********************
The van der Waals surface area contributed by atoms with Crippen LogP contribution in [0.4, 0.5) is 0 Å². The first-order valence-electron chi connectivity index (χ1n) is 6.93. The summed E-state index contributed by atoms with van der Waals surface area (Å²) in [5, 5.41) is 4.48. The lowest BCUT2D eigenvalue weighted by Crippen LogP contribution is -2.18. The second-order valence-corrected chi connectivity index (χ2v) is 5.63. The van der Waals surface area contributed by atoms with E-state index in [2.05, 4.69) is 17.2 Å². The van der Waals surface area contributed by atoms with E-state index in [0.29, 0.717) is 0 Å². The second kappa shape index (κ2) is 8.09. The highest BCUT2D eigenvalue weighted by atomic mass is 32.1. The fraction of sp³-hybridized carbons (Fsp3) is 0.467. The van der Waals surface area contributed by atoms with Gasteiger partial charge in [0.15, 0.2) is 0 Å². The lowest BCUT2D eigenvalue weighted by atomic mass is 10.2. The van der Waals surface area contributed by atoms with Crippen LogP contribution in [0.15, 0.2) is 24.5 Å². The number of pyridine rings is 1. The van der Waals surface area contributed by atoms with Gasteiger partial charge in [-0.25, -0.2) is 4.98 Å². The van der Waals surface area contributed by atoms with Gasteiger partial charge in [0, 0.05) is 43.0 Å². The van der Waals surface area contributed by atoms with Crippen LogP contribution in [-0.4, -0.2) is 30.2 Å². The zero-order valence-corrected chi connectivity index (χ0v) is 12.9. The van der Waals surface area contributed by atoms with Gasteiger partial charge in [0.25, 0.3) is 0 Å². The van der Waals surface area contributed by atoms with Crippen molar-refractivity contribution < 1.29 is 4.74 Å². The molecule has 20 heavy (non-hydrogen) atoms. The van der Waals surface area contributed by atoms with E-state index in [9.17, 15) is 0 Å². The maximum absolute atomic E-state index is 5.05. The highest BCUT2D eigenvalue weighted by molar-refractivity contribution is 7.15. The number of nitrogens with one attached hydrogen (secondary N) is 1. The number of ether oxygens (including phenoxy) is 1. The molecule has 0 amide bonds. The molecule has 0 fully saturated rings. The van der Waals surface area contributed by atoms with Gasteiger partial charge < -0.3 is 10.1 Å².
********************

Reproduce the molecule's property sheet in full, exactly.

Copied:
The van der Waals surface area contributed by atoms with Crippen LogP contribution in [0.4, 0.5) is 0 Å². The first-order valence-electron chi connectivity index (χ1n) is 6.93. The summed E-state index contributed by atoms with van der Waals surface area (Å²) in [5, 5.41) is 4.48. The lowest BCUT2D eigenvalue weighted by Crippen LogP contribution is -2.18. The second-order valence-corrected chi connectivity index (χ2v) is 5.63. The van der Waals surface area contributed by atoms with E-state index in [2.05, 4.69) is 17.2 Å². The van der Waals surface area contributed by atoms with E-state index in [0.29, 0.717) is 0 Å². The second kappa shape index (κ2) is 8.09. The highest BCUT2D eigenvalue weighted by atomic mass is 32.1. The fraction of sp³-hybridized carbons (Fsp3) is 0.467. The van der Waals surface area contributed by atoms with Gasteiger partial charge in [0.15, 0.2) is 0 Å². The lowest BCUT2D eigenvalue weighted by atomic mass is 10.2. The van der Waals surface area contributed by atoms with Crippen LogP contribution in [0.15, 0.2) is 24.5 Å². The number of pyridine rings is 1. The van der Waals surface area contributed by atoms with Gasteiger partial charge in [-0.25, -0.2) is 4.98 Å². The van der Waals surface area contributed by atoms with Gasteiger partial charge in [0, 0.05) is 43.0 Å². The van der Waals surface area contributed by atoms with Crippen LogP contribution in [-0.4, -0.2) is 30.2 Å². The zero-order valence-corrected chi connectivity index (χ0v) is 12.9. The van der Waals surface area contributed by atoms with Gasteiger partial charge in [0.25, 0.3) is 0 Å². The van der Waals surface area contributed by atoms with Crippen molar-refractivity contribution < 1.29 is 4.74 Å². The molecule has 20 heavy (non-hydrogen) atoms. The van der Waals surface area contributed by atoms with E-state index in [9.17, 15) is 0 Å². The maximum absolute atomic E-state index is 5.05. The highest BCUT2D eigenvalue weighted by molar-refractivity contribution is 7.15. The number of nitrogens with one attached hydrogen (secondary N) is 1. The number of ether oxygens (including phenoxy) is 1. The molecule has 0 amide bonds. The molecule has 0 fully saturated rings. The van der Waals surface area contributed by atoms with Gasteiger partial charge < -0.3 is 10.1 Å².